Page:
County Antrim businesswoman, Pamela Dennison, has taken on the role of National Regional Officer for the Chartered Institute of Logistics and Transport (CILT) in Northern Ireland. Although the remit for this new role is broad, Pamela will primarily be responsible for raising the profile oflogistics and transport within Northern Ireland and for CILT membership in the region.
As well as having a wealth of experience within the sector, Pamela also brings a youthful and female perspective to the position – two demographics that the industry is eager to appeal to.
Pamela has forged a successful career in a predominantly male industry. Working from a young age in her father’s business, specialist furniture logistics company, W.S. Dennison Ltd, Pamela has gone on to hold various high-profile roles in the transport and logistics industry, most recently Transport & Contracts Manager for a large public sector organisation.
Not content with being mother to two young girls, having a day job, taking on the CILT role and having many other commitments (such as being Secretary of an environmental group and a rural community hall), at the age of just 32, Pamela is also Vice-Chair of the Freight Transport Association (FTA) Regional Committee for Northern Ireland. She is also still actively involved in assisting her father in promoting and selling the family business.
The road transport industry employs 2.54 million people, around 8% of the UK workforce; and the industry contributes £124 billion to the economy. However, it is no secret that the industry is facing huge skills gaps, not least regarding HGV drivers, with around 64% of the HGV driver population being 45 years or older. Additionally, the sector remains heavily male-dominated, with just 1% of HGV drivers in the UK being female – Pamela Dennison being one of them! As well as having an HGV class C+E license, Pamela also holds the International Certificate of Professional Competence in road transport (CPC).
Qualifications aside, Pamela strongly believes that her my most valuable professional development has been her career, working within different sectors of the transport industry. Pamela said, “Each job has allowed me to learn new skills and practical experiences, all of which I will carry with me”.
Having grown up working in her father’s business, in 2012 Pamela went to work for European haulier, McCulla Ireland Ltd, as the Company’s Compliance Manager, before moving to the same role at Beatties Distribution, within its specialist European Pharmaceutical sector.
Earlier this year, Pamela won the ‘Driving Style’ category at a National ‘Driver of the Year’ competition, ran by the FTA, proof that, not only can women drive trucks, they can also do it well! Pamela was the only female shortlisted in a group of twenty in the overall 18 tonne vehicle category.
With all of the above taken into account in a written application, followed by an intense hour-long interview, Pamela was honoured with the ‘Women in Transport’ award at the 11th annual Fleet Transport Awards Gala Banquet held at the Citywest Hotel, Dublin on 28 September. Pamela seen off five other shortlisted nominees to take home the award on the night.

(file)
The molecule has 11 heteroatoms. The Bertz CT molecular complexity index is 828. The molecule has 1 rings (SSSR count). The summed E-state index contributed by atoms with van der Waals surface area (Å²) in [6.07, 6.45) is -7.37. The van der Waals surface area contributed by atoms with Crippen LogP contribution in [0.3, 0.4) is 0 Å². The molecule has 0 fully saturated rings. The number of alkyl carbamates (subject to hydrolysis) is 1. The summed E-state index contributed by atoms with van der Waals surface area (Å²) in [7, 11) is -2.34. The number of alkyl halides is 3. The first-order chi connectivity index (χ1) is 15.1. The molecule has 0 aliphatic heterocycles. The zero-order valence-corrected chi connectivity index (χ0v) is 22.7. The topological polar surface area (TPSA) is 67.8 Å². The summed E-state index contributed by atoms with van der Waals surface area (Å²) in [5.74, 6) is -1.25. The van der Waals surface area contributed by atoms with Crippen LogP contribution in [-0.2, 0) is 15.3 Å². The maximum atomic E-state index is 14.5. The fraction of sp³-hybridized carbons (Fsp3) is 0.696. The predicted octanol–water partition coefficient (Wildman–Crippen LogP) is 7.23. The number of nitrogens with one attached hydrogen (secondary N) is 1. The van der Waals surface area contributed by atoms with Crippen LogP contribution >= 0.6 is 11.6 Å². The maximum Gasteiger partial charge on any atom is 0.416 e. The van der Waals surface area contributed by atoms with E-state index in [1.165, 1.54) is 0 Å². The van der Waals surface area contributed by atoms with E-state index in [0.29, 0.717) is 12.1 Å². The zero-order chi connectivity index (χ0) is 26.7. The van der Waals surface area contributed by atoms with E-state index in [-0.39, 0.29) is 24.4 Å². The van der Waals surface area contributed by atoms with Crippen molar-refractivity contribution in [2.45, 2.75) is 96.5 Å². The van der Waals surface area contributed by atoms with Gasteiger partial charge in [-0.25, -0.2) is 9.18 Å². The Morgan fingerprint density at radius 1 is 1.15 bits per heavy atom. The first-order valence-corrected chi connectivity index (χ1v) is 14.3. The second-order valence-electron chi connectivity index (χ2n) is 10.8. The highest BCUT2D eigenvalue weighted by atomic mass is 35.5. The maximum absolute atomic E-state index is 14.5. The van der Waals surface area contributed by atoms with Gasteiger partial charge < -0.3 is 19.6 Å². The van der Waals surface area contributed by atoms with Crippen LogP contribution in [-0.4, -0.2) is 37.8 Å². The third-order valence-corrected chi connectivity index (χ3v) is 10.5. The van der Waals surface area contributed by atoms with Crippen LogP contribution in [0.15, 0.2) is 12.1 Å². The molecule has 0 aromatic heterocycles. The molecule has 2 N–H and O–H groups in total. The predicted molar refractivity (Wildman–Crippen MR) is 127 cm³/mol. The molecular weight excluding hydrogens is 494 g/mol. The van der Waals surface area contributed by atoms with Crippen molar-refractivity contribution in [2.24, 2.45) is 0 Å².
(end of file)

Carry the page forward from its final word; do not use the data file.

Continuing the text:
This also follows the family business achieving the ‘Haulier of the Year’ award at the Northern Ireland Export & Freight Transport & Logistics Awards at a ceremony at the Waterfront Hall in Belfast on 14 September. The judges felt that, although W.S. Dennison is not the typical haulier, the Company’s ability to carry out such specialist work in a niche sector of the transport and logistics market, and to such high customer service standards, made them worthy winners.
Pamela feels strongly about the under-representation of women in the transport industry. When asked what skills women need to work in the sector, Pamela responded with: “the same skills as men!” but continued to say: “Anyone who wants to work within transport needs to be willing to work at a fast pace, be able to think on their feet, be good at problem solving, commercially aware, intuitive to their surroundings, have a positive attitude, be a team player and a good communicator… the list is endless, but the difficult task is promoting the industry and demonstrating how satisfying the job can be”.
As part of her role with CILT, Pamela’s aim will be to campaign to raise the profile of the industry, both generally and specifically to young people and women. As well as attending business networking events and visiting schools and colleges to promote the role that transport plays in everyday life, the importance it has for the economy and the variety of jobs available in the sector, Pamela will also encourage and support those women already working in the sector.
Pamela concluded by saying: “I am proud of my unique career path but it is unfortunate that it is not a more common scenario. There are numerous different roles needed to make road transport work and there is a large pool of talented women available to tap into. Most women may not have thought of the transport industry being for them but I would encourage anyone to explore the wide range of exciting and rewarding options that the sector can offer”.